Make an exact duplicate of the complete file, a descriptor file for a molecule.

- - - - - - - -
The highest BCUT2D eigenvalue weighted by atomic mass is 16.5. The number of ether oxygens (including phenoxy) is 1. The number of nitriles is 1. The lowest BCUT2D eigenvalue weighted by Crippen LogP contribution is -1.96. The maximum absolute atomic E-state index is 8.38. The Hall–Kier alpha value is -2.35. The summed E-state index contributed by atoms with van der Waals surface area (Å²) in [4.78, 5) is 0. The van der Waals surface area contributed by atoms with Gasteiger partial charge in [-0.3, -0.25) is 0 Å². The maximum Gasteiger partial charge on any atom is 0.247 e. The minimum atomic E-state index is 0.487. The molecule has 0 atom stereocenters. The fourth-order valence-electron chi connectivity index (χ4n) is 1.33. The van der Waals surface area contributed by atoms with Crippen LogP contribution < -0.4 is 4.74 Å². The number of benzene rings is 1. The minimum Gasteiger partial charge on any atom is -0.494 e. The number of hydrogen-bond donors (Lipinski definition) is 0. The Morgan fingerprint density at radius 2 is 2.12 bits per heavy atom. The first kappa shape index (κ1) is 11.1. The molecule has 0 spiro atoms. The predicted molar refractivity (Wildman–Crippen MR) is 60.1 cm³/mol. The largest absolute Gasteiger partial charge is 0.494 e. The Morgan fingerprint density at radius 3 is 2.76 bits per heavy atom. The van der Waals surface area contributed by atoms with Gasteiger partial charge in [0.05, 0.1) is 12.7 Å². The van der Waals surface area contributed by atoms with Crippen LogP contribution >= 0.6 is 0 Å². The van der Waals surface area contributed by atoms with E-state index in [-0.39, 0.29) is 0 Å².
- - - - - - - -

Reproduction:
The highest BCUT2D eigenvalue weighted by atomic mass is 16.5. The number of ether oxygens (including phenoxy) is 1. The number of nitriles is 1. The lowest BCUT2D eigenvalue weighted by Crippen LogP contribution is -1.96. The maximum absolute atomic E-state index is 8.38. The Hall–Kier alpha value is -2.35. The summed E-state index contributed by atoms with van der Waals surface area (Å²) in [4.78, 5) is 0. The van der Waals surface area contributed by atoms with Gasteiger partial charge in [-0.3, -0.25) is 0 Å². The maximum Gasteiger partial charge on any atom is 0.247 e. The minimum atomic E-state index is 0.487. The molecule has 0 atom stereocenters. The fourth-order valence-electron chi connectivity index (χ4n) is 1.33. The van der Waals surface area contributed by atoms with Crippen LogP contribution < -0.4 is 4.74 Å². The number of benzene rings is 1. The minimum Gasteiger partial charge on any atom is -0.494 e. The number of hydrogen-bond donors (Lipinski definition) is 0. The Morgan fingerprint density at radius 2 is 2.12 bits per heavy atom. The first kappa shape index (κ1) is 11.1. The molecule has 0 spiro atoms. The predicted molar refractivity (Wildman–Crippen MR) is 60.1 cm³/mol. The largest absolute Gasteiger partial charge is 0.494 e. The Morgan fingerprint density at radius 3 is 2.76 bits per heavy atom. The van der Waals surface area contributed by atoms with Gasteiger partial charge in [0.05, 0.1) is 12.7 Å². The van der Waals surface area contributed by atoms with Crippen LogP contribution >= 0.6 is 0 Å². The van der Waals surface area contributed by atoms with E-state index in [-0.39, 0.29) is 0 Å².